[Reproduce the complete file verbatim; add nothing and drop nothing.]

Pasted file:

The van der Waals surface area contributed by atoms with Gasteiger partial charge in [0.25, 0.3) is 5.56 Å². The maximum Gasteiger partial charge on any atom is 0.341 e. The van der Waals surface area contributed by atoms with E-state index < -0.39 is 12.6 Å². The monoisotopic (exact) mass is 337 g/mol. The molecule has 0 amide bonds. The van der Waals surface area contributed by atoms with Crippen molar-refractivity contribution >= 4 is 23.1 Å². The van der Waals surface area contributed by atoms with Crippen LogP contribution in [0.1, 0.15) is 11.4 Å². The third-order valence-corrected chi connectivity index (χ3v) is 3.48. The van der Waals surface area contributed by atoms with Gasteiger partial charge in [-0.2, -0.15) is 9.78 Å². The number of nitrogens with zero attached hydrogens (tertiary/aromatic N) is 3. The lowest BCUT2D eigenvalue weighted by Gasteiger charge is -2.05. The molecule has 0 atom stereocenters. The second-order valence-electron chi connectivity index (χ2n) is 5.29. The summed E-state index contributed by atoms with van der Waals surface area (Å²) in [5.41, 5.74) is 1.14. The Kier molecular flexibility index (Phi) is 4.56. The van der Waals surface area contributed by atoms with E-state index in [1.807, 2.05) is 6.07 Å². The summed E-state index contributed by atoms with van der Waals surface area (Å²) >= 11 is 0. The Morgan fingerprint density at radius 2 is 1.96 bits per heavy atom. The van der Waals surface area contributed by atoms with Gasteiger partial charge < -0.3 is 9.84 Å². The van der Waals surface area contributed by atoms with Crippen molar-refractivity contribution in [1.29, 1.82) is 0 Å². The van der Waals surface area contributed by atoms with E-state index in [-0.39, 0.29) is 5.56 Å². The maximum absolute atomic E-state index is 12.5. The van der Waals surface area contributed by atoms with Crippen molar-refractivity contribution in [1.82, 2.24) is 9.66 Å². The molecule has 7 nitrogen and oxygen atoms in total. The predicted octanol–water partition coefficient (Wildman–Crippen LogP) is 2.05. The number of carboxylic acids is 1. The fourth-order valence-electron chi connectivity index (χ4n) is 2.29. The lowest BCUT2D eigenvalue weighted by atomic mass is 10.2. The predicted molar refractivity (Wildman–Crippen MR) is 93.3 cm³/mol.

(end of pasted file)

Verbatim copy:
The van der Waals surface area contributed by atoms with Gasteiger partial charge in [0.25, 0.3) is 5.56 Å². The maximum Gasteiger partial charge on any atom is 0.341 e. The van der Waals surface area contributed by atoms with E-state index < -0.39 is 12.6 Å². The monoisotopic (exact) mass is 337 g/mol. The molecule has 0 amide bonds. The van der Waals surface area contributed by atoms with Crippen molar-refractivity contribution >= 4 is 23.1 Å². The van der Waals surface area contributed by atoms with Crippen LogP contribution in [0.1, 0.15) is 11.4 Å². The third-order valence-corrected chi connectivity index (χ3v) is 3.48. The van der Waals surface area contributed by atoms with Gasteiger partial charge in [-0.2, -0.15) is 9.78 Å². The number of nitrogens with zero attached hydrogens (tertiary/aromatic N) is 3. The lowest BCUT2D eigenvalue weighted by Gasteiger charge is -2.05. The molecule has 0 atom stereocenters. The second-order valence-electron chi connectivity index (χ2n) is 5.29. The summed E-state index contributed by atoms with van der Waals surface area (Å²) in [5.41, 5.74) is 1.14. The Kier molecular flexibility index (Phi) is 4.56. The van der Waals surface area contributed by atoms with E-state index in [1.807, 2.05) is 6.07 Å². The summed E-state index contributed by atoms with van der Waals surface area (Å²) >= 11 is 0. The Morgan fingerprint density at radius 2 is 1.96 bits per heavy atom. The van der Waals surface area contributed by atoms with Gasteiger partial charge < -0.3 is 9.84 Å². The van der Waals surface area contributed by atoms with Crippen molar-refractivity contribution in [1.29, 1.82) is 0 Å². The van der Waals surface area contributed by atoms with E-state index in [-0.39, 0.29) is 5.56 Å². The maximum absolute atomic E-state index is 12.5. The van der Waals surface area contributed by atoms with Crippen molar-refractivity contribution in [1.82, 2.24) is 9.66 Å². The molecule has 7 nitrogen and oxygen atoms in total. The predicted octanol–water partition coefficient (Wildman–Crippen LogP) is 2.05. The number of carboxylic acids is 1. The fourth-order valence-electron chi connectivity index (χ4n) is 2.29. The lowest BCUT2D eigenvalue weighted by atomic mass is 10.2. The predicted molar refractivity (Wildman–Crippen MR) is 93.3 cm³/mol.